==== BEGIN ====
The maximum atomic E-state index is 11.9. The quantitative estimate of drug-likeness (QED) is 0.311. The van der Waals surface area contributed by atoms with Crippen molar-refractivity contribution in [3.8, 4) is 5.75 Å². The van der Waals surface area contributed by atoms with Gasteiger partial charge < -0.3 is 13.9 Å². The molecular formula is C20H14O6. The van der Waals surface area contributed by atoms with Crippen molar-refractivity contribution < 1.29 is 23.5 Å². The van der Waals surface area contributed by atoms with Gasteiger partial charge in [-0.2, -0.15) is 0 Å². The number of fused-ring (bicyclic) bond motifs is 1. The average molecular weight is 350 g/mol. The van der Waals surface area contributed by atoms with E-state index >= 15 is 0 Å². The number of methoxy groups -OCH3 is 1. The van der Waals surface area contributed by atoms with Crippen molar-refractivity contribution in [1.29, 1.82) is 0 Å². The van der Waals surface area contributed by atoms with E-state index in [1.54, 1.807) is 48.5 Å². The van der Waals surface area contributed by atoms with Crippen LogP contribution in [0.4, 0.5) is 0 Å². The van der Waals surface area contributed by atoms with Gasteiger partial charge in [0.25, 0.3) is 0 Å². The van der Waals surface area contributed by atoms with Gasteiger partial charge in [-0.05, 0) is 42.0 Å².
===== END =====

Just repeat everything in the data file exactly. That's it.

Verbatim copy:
The maximum atomic E-state index is 11.9. The quantitative estimate of drug-likeness (QED) is 0.311. The van der Waals surface area contributed by atoms with Crippen molar-refractivity contribution in [3.8, 4) is 5.75 Å². The van der Waals surface area contributed by atoms with Gasteiger partial charge < -0.3 is 13.9 Å². The molecular formula is C20H14O6. The van der Waals surface area contributed by atoms with Crippen molar-refractivity contribution < 1.29 is 23.5 Å². The van der Waals surface area contributed by atoms with Gasteiger partial charge in [-0.2, -0.15) is 0 Å². The number of fused-ring (bicyclic) bond motifs is 1. The average molecular weight is 350 g/mol. The van der Waals surface area contributed by atoms with E-state index >= 15 is 0 Å². The number of methoxy groups -OCH3 is 1. The van der Waals surface area contributed by atoms with Crippen molar-refractivity contribution in [1.29, 1.82) is 0 Å². The van der Waals surface area contributed by atoms with E-state index in [1.54, 1.807) is 48.5 Å². The van der Waals surface area contributed by atoms with Crippen LogP contribution in [0.4, 0.5) is 0 Å². The van der Waals surface area contributed by atoms with Gasteiger partial charge in [0.25, 0.3) is 0 Å². The van der Waals surface area contributed by atoms with Gasteiger partial charge in [-0.05, 0) is 42.0 Å².